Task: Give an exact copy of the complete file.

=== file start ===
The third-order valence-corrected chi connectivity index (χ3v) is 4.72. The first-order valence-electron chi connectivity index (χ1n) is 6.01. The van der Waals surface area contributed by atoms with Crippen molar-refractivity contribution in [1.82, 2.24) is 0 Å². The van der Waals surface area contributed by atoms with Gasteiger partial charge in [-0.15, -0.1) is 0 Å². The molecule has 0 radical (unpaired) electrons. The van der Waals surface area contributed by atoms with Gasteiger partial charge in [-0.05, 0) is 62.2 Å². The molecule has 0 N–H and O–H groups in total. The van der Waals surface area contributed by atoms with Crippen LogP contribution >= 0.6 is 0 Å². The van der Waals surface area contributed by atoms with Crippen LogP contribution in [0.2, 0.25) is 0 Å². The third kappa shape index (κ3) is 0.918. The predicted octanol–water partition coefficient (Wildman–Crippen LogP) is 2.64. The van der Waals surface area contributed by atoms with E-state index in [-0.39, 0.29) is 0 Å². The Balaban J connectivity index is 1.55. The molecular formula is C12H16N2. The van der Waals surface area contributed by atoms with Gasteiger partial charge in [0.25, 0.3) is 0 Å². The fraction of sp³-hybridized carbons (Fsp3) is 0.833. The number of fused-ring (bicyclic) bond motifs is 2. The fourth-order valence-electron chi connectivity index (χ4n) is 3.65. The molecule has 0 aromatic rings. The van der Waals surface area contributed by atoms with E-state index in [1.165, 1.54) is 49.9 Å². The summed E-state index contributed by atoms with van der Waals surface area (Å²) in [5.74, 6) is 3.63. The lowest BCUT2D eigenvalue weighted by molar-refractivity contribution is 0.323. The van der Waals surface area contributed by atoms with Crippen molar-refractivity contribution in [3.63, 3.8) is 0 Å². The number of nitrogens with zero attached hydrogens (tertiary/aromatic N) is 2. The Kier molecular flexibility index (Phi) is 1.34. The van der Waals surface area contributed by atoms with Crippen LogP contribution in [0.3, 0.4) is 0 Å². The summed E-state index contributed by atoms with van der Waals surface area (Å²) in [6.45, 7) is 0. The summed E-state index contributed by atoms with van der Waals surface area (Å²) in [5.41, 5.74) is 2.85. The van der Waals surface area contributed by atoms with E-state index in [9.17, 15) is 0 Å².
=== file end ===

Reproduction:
The third-order valence-corrected chi connectivity index (χ3v) is 4.72. The first-order valence-electron chi connectivity index (χ1n) is 6.01. The van der Waals surface area contributed by atoms with Crippen molar-refractivity contribution in [1.82, 2.24) is 0 Å². The van der Waals surface area contributed by atoms with Gasteiger partial charge in [-0.15, -0.1) is 0 Å². The molecule has 0 radical (unpaired) electrons. The van der Waals surface area contributed by atoms with Gasteiger partial charge in [-0.05, 0) is 62.2 Å². The molecule has 0 N–H and O–H groups in total. The van der Waals surface area contributed by atoms with Crippen LogP contribution >= 0.6 is 0 Å². The van der Waals surface area contributed by atoms with Crippen LogP contribution in [0.2, 0.25) is 0 Å². The third kappa shape index (κ3) is 0.918. The predicted octanol–water partition coefficient (Wildman–Crippen LogP) is 2.64. The van der Waals surface area contributed by atoms with E-state index in [-0.39, 0.29) is 0 Å². The Balaban J connectivity index is 1.55. The molecular formula is C12H16N2. The van der Waals surface area contributed by atoms with Gasteiger partial charge in [0.25, 0.3) is 0 Å². The fraction of sp³-hybridized carbons (Fsp3) is 0.833. The number of fused-ring (bicyclic) bond motifs is 2. The fourth-order valence-electron chi connectivity index (χ4n) is 3.65. The molecule has 0 aromatic rings. The van der Waals surface area contributed by atoms with E-state index in [1.165, 1.54) is 49.9 Å². The summed E-state index contributed by atoms with van der Waals surface area (Å²) in [5.74, 6) is 3.63. The lowest BCUT2D eigenvalue weighted by molar-refractivity contribution is 0.323. The van der Waals surface area contributed by atoms with Crippen molar-refractivity contribution in [3.63, 3.8) is 0 Å². The number of nitrogens with zero attached hydrogens (tertiary/aromatic N) is 2. The Kier molecular flexibility index (Phi) is 1.34. The van der Waals surface area contributed by atoms with Crippen LogP contribution in [0.3, 0.4) is 0 Å². The summed E-state index contributed by atoms with van der Waals surface area (Å²) in [6.45, 7) is 0. The summed E-state index contributed by atoms with van der Waals surface area (Å²) in [5.41, 5.74) is 2.85. The van der Waals surface area contributed by atoms with E-state index in [9.17, 15) is 0 Å².